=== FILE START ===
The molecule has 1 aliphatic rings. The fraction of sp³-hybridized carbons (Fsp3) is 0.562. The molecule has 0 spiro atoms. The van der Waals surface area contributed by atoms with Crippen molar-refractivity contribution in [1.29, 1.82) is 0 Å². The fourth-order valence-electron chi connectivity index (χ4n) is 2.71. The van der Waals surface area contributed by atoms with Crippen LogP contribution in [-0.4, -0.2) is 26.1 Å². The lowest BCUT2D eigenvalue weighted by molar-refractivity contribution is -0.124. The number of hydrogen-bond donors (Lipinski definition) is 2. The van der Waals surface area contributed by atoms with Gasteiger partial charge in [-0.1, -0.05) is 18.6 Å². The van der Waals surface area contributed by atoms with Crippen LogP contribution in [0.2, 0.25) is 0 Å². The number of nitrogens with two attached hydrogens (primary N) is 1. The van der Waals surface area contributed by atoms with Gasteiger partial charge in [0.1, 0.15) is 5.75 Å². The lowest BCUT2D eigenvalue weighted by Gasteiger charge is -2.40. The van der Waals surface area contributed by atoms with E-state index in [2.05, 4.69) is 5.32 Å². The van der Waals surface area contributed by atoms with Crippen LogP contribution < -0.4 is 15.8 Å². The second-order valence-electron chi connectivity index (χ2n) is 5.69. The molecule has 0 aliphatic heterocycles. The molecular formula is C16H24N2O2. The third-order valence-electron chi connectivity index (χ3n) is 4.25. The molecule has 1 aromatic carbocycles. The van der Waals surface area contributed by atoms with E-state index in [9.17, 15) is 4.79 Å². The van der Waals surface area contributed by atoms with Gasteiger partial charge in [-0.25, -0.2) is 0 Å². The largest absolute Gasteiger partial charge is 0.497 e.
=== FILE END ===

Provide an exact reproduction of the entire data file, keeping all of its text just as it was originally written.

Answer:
The molecule has 1 aliphatic rings. The fraction of sp³-hybridized carbons (Fsp3) is 0.562. The molecule has 0 spiro atoms. The van der Waals surface area contributed by atoms with Crippen molar-refractivity contribution in [1.29, 1.82) is 0 Å². The fourth-order valence-electron chi connectivity index (χ4n) is 2.71. The van der Waals surface area contributed by atoms with Crippen LogP contribution in [-0.4, -0.2) is 26.1 Å². The lowest BCUT2D eigenvalue weighted by molar-refractivity contribution is -0.124. The number of hydrogen-bond donors (Lipinski definition) is 2. The van der Waals surface area contributed by atoms with Gasteiger partial charge in [-0.1, -0.05) is 18.6 Å². The van der Waals surface area contributed by atoms with Crippen LogP contribution in [0.2, 0.25) is 0 Å². The number of nitrogens with two attached hydrogens (primary N) is 1. The van der Waals surface area contributed by atoms with Gasteiger partial charge in [0.1, 0.15) is 5.75 Å². The lowest BCUT2D eigenvalue weighted by Gasteiger charge is -2.40. The van der Waals surface area contributed by atoms with E-state index in [2.05, 4.69) is 5.32 Å². The van der Waals surface area contributed by atoms with Crippen LogP contribution < -0.4 is 15.8 Å². The second-order valence-electron chi connectivity index (χ2n) is 5.69. The molecule has 0 aliphatic heterocycles. The molecular formula is C16H24N2O2. The third-order valence-electron chi connectivity index (χ3n) is 4.25. The molecule has 1 aromatic carbocycles. The van der Waals surface area contributed by atoms with E-state index in [9.17, 15) is 4.79 Å². The van der Waals surface area contributed by atoms with Gasteiger partial charge in [-0.25, -0.2) is 0 Å². The largest absolute Gasteiger partial charge is 0.497 e.